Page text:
SAARC: Children without Borders
SAARC countries unite to protect child rights and co-operate on cross-border issues including trafficking and repatriation.
Working towards a vision of a region free from violence against children, representatives from South Asian Association for Regional Cooperation (SAARC) renewed their commitment to end atrocities against the children in their region at the meet of the member countries in Colombo recently. The countries unanimously adopted the South Asia Call for Action on Ending Violence against Children. Representatives from SAARC countries were meeting as follow-up on regional consultation on the UN study on violence against children, which was held at Colombo from 26-31 May.
The countries collectively deliberated, along with civil society organisations, experts on child rights, professionals, and academicians, and called for immediate action on “developing and strengthening equitable national and local child protection systems including laws, policies and standards that prevent, mitigate and respond timely and appropriately to all forms of violence and to ensure that mechanisms and services are accessible to all children.”
At the meet, the Indian delegation was headed by Union Ministry of Women and Child Development Joint Secretary Dr. Vivek Joshi who made a presentation on the legislative steps taken by India to eliminate violence against children. He also made a special presentation on the Protection of Children Against Sexual Offences Bill, 2012.
“There SAARC countries participating in the meet unanimously recognised the fact that despite the progress made across South Asia to address violence against children, children continue to experience serious forms of violence and child protection challenges, including child labour, corporal punishment, sexual abuse and exploitation, child trafficking, migration and displacement, imprisonment, discrimination related to HIV/AIDS, disability, minorities, orphans, street children and children in need of care and protection, as well as various forms of harmful practices such as child marriage,” noted a statement issued by the Ministry. The group has also resolved to work towards developing and implementing laws and policies that focus on safeguarding children from potential harm and ban all forms of violence against children in all settings, including home and family, schools and educational settings, care and justice systems, work settings and the community.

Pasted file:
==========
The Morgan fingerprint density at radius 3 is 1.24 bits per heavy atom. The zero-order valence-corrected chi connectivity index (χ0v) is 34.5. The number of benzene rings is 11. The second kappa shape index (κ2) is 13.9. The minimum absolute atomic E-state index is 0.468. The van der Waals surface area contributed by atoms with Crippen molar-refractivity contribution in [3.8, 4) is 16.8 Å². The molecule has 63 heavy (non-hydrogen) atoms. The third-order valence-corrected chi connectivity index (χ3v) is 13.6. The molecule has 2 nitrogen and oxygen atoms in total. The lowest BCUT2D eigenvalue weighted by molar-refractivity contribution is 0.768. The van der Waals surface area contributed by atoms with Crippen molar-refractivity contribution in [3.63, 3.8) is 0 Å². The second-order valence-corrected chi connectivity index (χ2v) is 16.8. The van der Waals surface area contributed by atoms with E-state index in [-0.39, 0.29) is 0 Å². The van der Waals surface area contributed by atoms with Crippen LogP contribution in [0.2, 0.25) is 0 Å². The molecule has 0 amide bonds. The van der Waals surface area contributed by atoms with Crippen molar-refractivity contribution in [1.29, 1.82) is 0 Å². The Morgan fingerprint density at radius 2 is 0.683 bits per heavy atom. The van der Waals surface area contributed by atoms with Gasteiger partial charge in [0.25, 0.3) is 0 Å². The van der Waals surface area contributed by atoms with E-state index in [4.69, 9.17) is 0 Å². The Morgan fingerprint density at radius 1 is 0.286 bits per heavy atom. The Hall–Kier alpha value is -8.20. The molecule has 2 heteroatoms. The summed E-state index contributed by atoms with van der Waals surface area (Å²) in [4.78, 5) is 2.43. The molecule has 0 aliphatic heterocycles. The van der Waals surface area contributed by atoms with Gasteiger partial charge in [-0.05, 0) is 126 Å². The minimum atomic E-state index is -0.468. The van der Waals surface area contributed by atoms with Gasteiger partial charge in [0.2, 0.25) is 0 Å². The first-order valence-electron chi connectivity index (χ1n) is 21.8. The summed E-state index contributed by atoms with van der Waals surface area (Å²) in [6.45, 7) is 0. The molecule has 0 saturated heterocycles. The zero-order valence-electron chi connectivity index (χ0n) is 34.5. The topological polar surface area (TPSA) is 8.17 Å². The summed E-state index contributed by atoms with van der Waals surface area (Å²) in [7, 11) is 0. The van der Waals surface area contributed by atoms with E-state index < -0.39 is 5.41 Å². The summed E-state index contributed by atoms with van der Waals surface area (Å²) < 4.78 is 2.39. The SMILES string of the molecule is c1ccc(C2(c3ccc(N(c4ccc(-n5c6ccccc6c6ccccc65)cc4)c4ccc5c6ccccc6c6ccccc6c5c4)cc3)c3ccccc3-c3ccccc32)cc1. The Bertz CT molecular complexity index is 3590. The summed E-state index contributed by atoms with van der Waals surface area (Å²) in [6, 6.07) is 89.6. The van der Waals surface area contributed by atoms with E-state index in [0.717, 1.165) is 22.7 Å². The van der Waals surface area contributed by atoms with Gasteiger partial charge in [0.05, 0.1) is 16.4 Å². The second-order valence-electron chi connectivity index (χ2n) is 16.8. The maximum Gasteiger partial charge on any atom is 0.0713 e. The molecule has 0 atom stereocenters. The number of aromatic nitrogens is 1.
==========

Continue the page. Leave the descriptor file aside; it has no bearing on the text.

“SAARC countries will also look at addressing social norms and practices that are harmful to children by promoting social change to end violence, exploitation, abuse and neglect of children and look into consolidate and validate a national system for disaggregated data collection, analysis, dissemination, and a systematic research agenda to inform policy development and resource mobilisation to protect children from violence,” said Dr. Joshi.
The group has opted to review/adopt and implement a national plan of action to integrate the recommendations of the UN study. The countries will cooperate through structure, processes and resources in the best interest of children to address cross-border issues, such as trafficking, missing children, HIV and AIDS and drug abuse and repatriation.
Reference: The Hindu